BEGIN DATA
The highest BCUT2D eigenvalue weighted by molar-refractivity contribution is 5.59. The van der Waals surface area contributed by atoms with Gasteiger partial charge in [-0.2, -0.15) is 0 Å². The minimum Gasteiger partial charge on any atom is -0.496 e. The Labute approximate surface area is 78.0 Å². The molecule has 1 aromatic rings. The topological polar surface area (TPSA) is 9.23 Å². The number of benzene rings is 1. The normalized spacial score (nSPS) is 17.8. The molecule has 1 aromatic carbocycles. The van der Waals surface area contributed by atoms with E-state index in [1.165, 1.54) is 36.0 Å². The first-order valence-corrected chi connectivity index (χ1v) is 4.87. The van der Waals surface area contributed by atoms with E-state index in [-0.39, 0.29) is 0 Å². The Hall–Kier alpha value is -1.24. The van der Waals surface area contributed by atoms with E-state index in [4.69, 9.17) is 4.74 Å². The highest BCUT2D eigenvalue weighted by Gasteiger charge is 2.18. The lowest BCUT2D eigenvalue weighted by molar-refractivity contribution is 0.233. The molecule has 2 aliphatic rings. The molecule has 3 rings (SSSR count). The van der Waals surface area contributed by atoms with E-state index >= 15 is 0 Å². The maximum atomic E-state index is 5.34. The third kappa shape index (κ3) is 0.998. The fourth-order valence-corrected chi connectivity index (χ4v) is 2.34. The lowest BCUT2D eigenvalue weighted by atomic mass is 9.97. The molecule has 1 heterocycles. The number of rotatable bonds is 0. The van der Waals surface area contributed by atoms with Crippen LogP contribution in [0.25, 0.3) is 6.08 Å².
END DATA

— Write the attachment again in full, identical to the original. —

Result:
The highest BCUT2D eigenvalue weighted by molar-refractivity contribution is 5.59. The van der Waals surface area contributed by atoms with Gasteiger partial charge in [-0.2, -0.15) is 0 Å². The minimum Gasteiger partial charge on any atom is -0.496 e. The Labute approximate surface area is 78.0 Å². The molecule has 1 aromatic rings. The topological polar surface area (TPSA) is 9.23 Å². The number of benzene rings is 1. The normalized spacial score (nSPS) is 17.8. The molecule has 1 aromatic carbocycles. The van der Waals surface area contributed by atoms with E-state index in [1.165, 1.54) is 36.0 Å². The first-order valence-corrected chi connectivity index (χ1v) is 4.87. The van der Waals surface area contributed by atoms with E-state index in [-0.39, 0.29) is 0 Å². The Hall–Kier alpha value is -1.24. The van der Waals surface area contributed by atoms with E-state index in [4.69, 9.17) is 4.74 Å². The highest BCUT2D eigenvalue weighted by Gasteiger charge is 2.18. The lowest BCUT2D eigenvalue weighted by molar-refractivity contribution is 0.233. The molecule has 2 aliphatic rings. The molecule has 3 rings (SSSR count). The van der Waals surface area contributed by atoms with E-state index >= 15 is 0 Å². The maximum atomic E-state index is 5.34. The third kappa shape index (κ3) is 0.998. The fourth-order valence-corrected chi connectivity index (χ4v) is 2.34. The lowest BCUT2D eigenvalue weighted by atomic mass is 9.97. The molecule has 1 heterocycles. The number of rotatable bonds is 0. The van der Waals surface area contributed by atoms with Crippen LogP contribution in [0.25, 0.3) is 6.08 Å².